“We usually had one mission a day,” says Palmer. “It was early in the morning.” The goal of the carefully timed mission was to drop off U.S. infantry troops into the jungles of South Vietnam for an assault. Before any helicopters landed, however, a U.S. Army artillery unit positioned several miles away fired a 155-mm-cannon barrage on enemy positions. Sometimes, after the artillery fire ceased, a flight of U.S. Air Force F-4 Phantoms would fly over the landing zone to launch rockets or drop bombs in an effort to “kind of clean out the area,” says Palmer. Following closely behind the F-4s, a pair of helicopter gunships would fly through the landing zone, firing as they went.
Finally, it was time for the first flight of troop-carrying helicopters, known as “slicks,” to land. Flying just in front of the slicks was the Huey smoke ship, equipped with a rubber bladder filled with oil. When the oil was pumped into the hot exhaust of the helo’s turbine engine, it produced a plume of white smoke. Behind the cover of the smoke, the first flight of troop-carrying Hueys touched down for two or three seconds while the soldiers hit the ground running. As the next flight of slicks prepared to land, the smoke ship would turn around and fly back through the landing zone only inches from the ground to lay down a fresh plume of smoke, flying a figure-8 pattern until all of the troops had landed.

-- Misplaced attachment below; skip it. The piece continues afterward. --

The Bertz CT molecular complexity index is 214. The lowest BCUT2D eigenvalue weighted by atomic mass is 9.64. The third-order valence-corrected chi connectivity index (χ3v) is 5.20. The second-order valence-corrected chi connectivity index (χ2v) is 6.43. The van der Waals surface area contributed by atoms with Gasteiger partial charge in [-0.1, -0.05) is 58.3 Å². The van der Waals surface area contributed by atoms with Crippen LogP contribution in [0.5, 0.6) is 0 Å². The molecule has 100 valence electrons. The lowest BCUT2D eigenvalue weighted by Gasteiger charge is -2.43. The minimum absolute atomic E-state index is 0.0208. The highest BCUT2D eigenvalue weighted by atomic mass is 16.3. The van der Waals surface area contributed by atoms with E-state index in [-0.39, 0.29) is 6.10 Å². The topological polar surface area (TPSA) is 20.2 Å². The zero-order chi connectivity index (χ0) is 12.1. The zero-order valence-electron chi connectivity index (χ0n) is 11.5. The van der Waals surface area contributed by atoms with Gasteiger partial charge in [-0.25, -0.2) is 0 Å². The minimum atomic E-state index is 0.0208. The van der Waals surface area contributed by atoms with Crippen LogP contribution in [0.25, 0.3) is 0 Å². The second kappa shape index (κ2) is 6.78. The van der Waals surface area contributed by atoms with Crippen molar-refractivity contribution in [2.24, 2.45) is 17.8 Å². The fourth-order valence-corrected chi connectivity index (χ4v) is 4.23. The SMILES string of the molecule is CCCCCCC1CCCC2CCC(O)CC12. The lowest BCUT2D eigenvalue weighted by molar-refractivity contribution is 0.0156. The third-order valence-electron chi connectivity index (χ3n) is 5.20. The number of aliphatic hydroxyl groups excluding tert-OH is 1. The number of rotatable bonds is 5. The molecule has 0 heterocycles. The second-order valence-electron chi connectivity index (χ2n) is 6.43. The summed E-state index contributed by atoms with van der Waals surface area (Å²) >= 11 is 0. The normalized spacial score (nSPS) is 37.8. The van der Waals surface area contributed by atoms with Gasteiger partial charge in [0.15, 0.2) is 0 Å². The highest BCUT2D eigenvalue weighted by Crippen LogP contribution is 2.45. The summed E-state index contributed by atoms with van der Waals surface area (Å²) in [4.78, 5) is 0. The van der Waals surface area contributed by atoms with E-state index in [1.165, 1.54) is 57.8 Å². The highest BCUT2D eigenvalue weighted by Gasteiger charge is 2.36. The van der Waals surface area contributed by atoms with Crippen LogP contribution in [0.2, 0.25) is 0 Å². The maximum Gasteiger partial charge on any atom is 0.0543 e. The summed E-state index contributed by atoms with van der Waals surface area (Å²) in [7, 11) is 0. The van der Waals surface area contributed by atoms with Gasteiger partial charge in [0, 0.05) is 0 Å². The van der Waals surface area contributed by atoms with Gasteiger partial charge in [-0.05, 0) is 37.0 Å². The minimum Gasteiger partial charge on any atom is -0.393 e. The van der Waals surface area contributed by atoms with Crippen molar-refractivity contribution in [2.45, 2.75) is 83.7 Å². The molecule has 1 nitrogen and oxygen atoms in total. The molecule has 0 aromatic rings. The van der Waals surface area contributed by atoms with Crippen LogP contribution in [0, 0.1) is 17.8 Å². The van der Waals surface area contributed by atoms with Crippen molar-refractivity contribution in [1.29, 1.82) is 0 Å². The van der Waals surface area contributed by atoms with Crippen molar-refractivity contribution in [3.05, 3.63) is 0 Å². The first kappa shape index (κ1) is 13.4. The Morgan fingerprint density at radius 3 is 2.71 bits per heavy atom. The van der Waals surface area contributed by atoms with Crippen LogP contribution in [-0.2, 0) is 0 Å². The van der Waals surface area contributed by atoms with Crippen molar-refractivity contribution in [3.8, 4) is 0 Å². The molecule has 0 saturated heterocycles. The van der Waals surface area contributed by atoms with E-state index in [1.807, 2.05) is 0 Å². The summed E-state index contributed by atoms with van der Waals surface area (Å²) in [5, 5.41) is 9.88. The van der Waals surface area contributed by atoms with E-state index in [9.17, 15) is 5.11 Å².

During these passes through the landing zone, both the crew chief and the door gunner would fire continuously in an effort to prevent the Viet Cong troops from popping up to fire their weapons. “It’s amazing how you can be shooting one [M-60] and unjamming the other one at the same time,” says Ponder. “With all the shooting and the engine running and talking on radios, it’s just a very adrenaline-flowing situation where you really don’t pay any attention except just trying to stay alive.”
Before Ponder and Palmer were reunited with the Huey, the Garber staff had begun making a few repairs. They had already drained the helicopter’s fuel, oil, and hydraulic fluids, using pressurized air to flush out the fumes remaining in the helo’s tanks. During the two-day defuming process, which took place outside the restoration shop, the helo attracted a lot of attention. “We’re in the direct flight path for a lot of helicopters,” Cross says of Garber’s location, which lies between the Pentagon in Virginia and Andrews Air Force Base in Maryland. “And when they see one of their own on the ground, they tend to take a couple loops. It was like the hovering of the bees.”
For now, the Huey is in storage, awaiting the move to the Museum’s Steven F. Udvar-Hazy Center in northern Virginia, which is scheduled to open in December 2003. The helo is missing the gun and smoke systems that made it so special, but Cross hopes to restore it to its smoke ship configuration after the move. Palmer and Ponder plan to visit the Huey again when the Hazy center opens. Each man is content that his military flying days are over. “I really enjoyed it when I was there,” says Ponder, “but I certainly wouldn’t want to do it again.”